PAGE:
The Historical Art of John Paul Strain
John Paul Strain - Historical Artist
Historical Paintings


Brigadier General George A. Custer - Michigan Cavalry Brigade
Southwest of Gettysburg, Pennsylvania - July 4, 1863
Custer & His Wolverines
Custer & His Wolverines Remarque
Remarques on Artist's Proof Paper Giclée Edition

On July 3, 1863 the epic battle of Gettysburg was raging across the fields and hills of Pennsylvania for the third day. Brigadier General George A. Custer, commanding the Michigan Cavalry Brigade, was one of the key officers that would play a crucial role in the day’s events.

During the war, 23 year old Custer had eleven horses shot out from under him, including two that day at Gettysburg. His uncanny ability to avoid certain death in battle was often referred to by his men as “Custer Luck”. Custer never ordered his men to go into battle without himself leading the engagement. Such was the case when he was ordered to attack with his Michigan Brigade at a critical moment of the battle.

General Lee had ordered General JEB Stuart’s cavalry to flank Union forces and attack them from the rear, while General Pickett’s infantry would attack along Cemetery Ridge. Stuart’s cavalry were known as “The Invincibles” as they never lost in battle.

Custer positioned his 7th Michigan regiment in line for an attack against Stuart’s oncoming formations.
Out in front of his men, Custer shouted, “Come on, you Wolverines!” as the line moved forward, first at a walk, then at a trot, and finally at a full gallop. Waves of cavalrymen collided in furious hand to hand fighting with carbines, pistols, and sabres. Custer’s horse was shot out from under him. Quickly he commandeered a bugler’s horse, and Custer would personally take down General Stuart’s flag bearer.

Stuart then sent General Wade Hampton’s Brigade into the fray. This time Custer led his 1st Michigan Regiment in another charge, and once again came the cry “Come on, you Wolverines!” A Pennsylvania trooper described the scene. “As the two columns approached each other, the pace of each increased, when suddenly a crash, like the falling of timber, betokened the crisis. So sudden and violent was the collision that many horses were turned end over end and crushed their riders beneath them.” Custer’s second horse was killed in the clash, but miraculously he was unhurt. Stuart’s cavalry then withdrew from the field, unable to break through.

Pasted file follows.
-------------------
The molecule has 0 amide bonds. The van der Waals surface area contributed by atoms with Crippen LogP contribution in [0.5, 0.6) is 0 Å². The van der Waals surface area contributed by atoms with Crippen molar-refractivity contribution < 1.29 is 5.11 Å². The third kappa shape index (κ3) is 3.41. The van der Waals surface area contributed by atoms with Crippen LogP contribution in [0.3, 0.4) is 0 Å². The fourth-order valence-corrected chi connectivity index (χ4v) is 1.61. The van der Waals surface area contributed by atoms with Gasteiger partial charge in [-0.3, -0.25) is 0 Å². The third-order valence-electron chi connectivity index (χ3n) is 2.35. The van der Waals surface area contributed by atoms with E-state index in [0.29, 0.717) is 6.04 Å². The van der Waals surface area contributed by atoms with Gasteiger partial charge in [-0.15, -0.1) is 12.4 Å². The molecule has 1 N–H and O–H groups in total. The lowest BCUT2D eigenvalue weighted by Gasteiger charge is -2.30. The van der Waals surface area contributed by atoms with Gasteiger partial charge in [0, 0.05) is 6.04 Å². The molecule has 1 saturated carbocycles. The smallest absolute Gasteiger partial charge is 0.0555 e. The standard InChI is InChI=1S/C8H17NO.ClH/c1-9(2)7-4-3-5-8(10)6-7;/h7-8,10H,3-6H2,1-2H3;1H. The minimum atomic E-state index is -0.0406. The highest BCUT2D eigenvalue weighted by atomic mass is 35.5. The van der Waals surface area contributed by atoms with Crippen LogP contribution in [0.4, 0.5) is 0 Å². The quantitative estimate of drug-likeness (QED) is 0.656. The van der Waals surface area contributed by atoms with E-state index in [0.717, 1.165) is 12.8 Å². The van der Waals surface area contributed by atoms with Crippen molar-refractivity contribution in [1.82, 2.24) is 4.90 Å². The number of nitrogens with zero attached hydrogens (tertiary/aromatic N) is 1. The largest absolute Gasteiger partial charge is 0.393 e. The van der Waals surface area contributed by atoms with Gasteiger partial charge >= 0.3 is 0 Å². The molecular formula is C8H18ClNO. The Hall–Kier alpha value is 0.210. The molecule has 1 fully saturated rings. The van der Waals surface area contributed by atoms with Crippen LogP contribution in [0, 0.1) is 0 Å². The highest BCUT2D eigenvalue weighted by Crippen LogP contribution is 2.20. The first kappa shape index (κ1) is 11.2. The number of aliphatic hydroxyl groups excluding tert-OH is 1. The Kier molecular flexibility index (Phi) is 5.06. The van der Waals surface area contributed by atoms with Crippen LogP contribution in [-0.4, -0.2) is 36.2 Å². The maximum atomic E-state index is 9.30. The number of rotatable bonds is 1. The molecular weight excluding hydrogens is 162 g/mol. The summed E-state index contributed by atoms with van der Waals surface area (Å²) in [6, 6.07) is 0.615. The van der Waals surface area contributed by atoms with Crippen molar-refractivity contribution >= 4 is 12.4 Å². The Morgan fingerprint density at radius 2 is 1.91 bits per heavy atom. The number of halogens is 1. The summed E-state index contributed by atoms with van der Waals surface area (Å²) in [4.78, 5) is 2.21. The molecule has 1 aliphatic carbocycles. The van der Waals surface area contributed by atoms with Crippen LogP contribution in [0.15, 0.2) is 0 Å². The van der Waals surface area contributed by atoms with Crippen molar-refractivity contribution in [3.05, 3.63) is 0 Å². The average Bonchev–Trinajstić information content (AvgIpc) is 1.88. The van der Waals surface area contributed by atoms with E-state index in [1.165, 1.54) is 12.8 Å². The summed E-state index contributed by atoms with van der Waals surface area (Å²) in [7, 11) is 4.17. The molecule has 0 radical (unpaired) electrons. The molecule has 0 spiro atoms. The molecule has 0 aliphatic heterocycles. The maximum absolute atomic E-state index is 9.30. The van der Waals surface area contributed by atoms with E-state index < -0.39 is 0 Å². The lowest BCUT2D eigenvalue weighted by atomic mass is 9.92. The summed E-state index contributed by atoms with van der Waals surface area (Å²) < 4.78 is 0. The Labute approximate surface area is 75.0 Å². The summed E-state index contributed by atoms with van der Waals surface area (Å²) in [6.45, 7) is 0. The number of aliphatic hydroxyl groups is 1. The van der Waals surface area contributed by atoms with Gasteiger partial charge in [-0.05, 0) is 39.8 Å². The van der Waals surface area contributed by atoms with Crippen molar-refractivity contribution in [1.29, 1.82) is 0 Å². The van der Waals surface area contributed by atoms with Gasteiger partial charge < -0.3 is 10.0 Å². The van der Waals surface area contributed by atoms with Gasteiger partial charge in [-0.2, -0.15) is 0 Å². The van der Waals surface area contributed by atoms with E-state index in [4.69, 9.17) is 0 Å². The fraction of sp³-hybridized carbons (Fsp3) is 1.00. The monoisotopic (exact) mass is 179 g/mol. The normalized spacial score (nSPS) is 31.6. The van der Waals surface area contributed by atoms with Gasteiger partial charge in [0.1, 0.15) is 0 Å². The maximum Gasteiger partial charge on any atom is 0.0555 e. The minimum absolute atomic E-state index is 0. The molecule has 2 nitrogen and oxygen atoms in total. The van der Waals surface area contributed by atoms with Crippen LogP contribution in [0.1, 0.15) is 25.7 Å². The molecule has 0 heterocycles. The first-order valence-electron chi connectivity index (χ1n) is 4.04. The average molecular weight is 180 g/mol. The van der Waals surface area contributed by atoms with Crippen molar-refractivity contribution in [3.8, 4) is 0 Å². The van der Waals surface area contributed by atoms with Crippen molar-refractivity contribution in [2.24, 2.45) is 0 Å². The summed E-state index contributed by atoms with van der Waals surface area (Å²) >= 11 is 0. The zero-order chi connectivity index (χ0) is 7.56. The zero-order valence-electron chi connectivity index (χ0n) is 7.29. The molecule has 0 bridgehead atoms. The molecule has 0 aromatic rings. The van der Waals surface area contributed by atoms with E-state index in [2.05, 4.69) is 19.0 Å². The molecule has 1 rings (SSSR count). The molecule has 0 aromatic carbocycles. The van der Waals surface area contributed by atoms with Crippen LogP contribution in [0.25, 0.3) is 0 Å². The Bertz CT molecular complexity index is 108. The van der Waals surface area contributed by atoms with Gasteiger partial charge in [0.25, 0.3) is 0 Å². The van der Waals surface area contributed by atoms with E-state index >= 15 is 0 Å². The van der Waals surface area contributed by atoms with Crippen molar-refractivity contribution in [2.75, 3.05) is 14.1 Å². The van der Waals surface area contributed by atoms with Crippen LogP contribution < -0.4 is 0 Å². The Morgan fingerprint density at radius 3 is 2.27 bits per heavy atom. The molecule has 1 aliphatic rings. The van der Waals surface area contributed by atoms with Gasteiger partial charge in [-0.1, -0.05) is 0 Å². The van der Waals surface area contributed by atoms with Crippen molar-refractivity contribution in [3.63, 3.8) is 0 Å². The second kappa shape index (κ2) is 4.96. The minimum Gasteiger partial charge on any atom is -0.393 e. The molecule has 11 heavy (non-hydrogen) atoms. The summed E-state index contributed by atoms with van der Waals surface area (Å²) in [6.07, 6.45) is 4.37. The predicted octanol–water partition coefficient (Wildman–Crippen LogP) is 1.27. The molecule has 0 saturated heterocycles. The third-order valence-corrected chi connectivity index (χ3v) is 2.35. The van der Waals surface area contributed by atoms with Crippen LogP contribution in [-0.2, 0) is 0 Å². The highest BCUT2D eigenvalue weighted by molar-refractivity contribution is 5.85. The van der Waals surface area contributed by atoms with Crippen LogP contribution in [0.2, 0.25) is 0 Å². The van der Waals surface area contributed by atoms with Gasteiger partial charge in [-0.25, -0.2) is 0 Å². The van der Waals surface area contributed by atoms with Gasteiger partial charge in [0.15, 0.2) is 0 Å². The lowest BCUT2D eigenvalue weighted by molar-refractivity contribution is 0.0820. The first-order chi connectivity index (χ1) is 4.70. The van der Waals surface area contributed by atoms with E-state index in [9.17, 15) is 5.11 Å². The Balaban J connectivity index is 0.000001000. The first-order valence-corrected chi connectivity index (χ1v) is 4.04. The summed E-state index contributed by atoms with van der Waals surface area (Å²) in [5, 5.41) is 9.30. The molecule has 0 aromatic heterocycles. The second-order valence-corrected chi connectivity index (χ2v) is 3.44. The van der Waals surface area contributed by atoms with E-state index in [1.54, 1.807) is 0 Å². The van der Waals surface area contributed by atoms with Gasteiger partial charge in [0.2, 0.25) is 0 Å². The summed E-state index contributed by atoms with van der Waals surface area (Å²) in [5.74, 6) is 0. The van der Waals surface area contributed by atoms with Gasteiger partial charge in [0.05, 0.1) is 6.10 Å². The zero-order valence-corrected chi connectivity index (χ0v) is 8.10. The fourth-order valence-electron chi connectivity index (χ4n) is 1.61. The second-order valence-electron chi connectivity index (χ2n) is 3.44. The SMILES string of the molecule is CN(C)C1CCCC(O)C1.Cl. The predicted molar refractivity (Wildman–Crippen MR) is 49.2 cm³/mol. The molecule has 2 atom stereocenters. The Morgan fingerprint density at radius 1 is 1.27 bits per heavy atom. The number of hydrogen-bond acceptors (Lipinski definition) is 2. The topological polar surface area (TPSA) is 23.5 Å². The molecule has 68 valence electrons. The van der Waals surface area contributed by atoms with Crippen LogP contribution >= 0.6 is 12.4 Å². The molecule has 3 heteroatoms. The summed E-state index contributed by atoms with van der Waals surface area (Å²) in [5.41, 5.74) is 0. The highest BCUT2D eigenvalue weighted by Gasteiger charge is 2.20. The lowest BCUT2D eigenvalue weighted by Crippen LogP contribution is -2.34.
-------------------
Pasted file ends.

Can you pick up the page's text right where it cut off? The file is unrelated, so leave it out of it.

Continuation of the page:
Confederate forces under General George Pickett were also unable to break through the Union position at Seminary Ridge. Lee had sent 12,500 men in nine infantry brigades across open fields for three-quarters of a mile under withering Union fire.
Of the soldiers who participated in “Pickett’s Charge” 6,555 were either killed, wounded or captured. Lee’s army could not afford such losses.

The next day, July 4th, General Lee ordered his Army of Northern Virginia to begin withdrawing from Gettysburg, when Major General George Meade’s Army of the Potomac did not counter attack. Lee’s route for his army’s retreat was southwest through Fairfield and over Monterey Pass to Hagerstown, and then crossing the Potomac.

Early on July 4 General Meade dispatched his cavalry brigades to strike the enemy’s rear lines
of communication and “harass and annoy him as much as possible in his retreat.” US Brigadier General Judson Kilpatrick’s cavalry division, which included Custer and his Michigan regiments, were ordered to locate and destroy “a heavy train of wagons” spotted to the southwest heading towards Monterey Pass. The late afternoon of July 4 found Custer and his Wolverines about to be engulfed by heavy rain storms as they continued their pursuit of Lee’s army. They would meet again, this time at Monterey Pass.

Back to Gallery

Archival Paper Giclées

200 S/N Paper Giclées - $275
50 Artist's Proof Paper Giclées - $375
Image Size: 19.25" x 25"
Paper Giclee

Canvas Giclées

100 S/N Studio Canvas Giclées - $275
15 Artist's Proof Studio Canvas Giclées - $375
Image Size 17" x 22"

100 S/N Classic Canvas Giclées - $575
15 Artist's Proof Canvas Canvas Giclées - $675
Image Size 23" x 30"

30 S/N Executive Canvas Giclées - $1200
5 Artist's Proof Executive Canvas Giclées - $1400
Image Size 29.25" x 38"
Canvas Giclee
Historical Paintings